Livonia church bands together to help people in Syria, Turkey after deadly earthquake -- How to donate

Members of the Basilica of St. Mary Livonia church are raising money to help people in Syria and Turkey after an earthquake killed thousands.

Wafi Albarshini and his wife, Nesrin, are from Syria, along with many parishioners at their church. Now they are raising money to aid in earthquake relief efforts in Syria, a nation that has already been devastated by civil war.

"They're really in need for help. They're hurting, they're hurting, especially the kids and the older. Unbelievable situation," Wafi said. "It's just people living in the street for right now. Nowhere to go, no shelter."

"The basilica itself appealed to the people to start donating and gathering money," Samer Hanna said.

Hanna is a chemistry professor at Wayne County Community College and a deacon at the church. He still can't believe the extent of this natural disaster -- more than 12,000 have died in Turkey and Syria.

"As a scientist I know that's nature, but on the other hand I feel very sorry, very troubled, very shocked that people in the blink of an eye lost their relatives, their family, their babies," Hanna said. "Everything fell like a deck of cards."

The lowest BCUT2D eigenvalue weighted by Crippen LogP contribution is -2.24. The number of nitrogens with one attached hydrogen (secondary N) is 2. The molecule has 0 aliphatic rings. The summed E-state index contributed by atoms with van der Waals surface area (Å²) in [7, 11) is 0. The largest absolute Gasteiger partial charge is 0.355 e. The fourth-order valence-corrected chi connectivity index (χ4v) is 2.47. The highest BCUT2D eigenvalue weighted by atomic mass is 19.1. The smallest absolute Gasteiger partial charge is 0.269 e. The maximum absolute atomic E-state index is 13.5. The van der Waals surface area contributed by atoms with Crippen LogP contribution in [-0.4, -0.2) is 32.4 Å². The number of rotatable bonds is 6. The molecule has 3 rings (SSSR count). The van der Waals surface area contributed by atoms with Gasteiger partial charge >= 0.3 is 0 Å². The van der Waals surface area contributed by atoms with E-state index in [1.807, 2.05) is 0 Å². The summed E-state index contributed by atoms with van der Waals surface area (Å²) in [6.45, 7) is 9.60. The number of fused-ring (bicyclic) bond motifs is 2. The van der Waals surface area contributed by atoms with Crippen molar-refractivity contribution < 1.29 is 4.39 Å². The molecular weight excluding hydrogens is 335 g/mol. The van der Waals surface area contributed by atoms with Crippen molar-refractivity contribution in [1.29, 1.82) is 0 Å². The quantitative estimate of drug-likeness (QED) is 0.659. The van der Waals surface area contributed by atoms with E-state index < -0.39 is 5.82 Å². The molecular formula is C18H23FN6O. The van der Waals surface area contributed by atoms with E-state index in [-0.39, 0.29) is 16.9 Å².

Dr. Amelia Gallagher, the daughter of retired FOX2 reporter Bill Gallagher, is chair of Middle East and Islamic studies at Niagara University in New York. Her husband, Semir, is from Turkey. Their family homes were destroyed, but they're alive.

"We're fortunate. A lot of families just lost everyone," she said. "Our immediate family is accounted for - they all managed to escape, but we've lost cousins and friends."

Semir is now on his way to Turkey with other relatives to try to help their loved ones.

"They really feel like they had to go and rescue and help their own families because the army is just not there yet - with no water - basic necessities or shelter or tents put up," Gallagher said. "There's so many cities affected that it's just hard to get anywhere."

This is why aid organizations and churches are mobilizing, donating, and trying to help in any way they can - for a rescue, relief, and rebuilding effort that will likely go on for decades.

"This is going to go on for months and years. This rebuilding, there will be plenty of chance to give and to help," Gallagher said. 

There is a prayer vigil Friday at 7 p.m. at the church at 18100 Merriman Rd. in Livonia.

"Whatever you can give to the Syrian people helps - every penny counts," Nesrin said.

Ways to donate: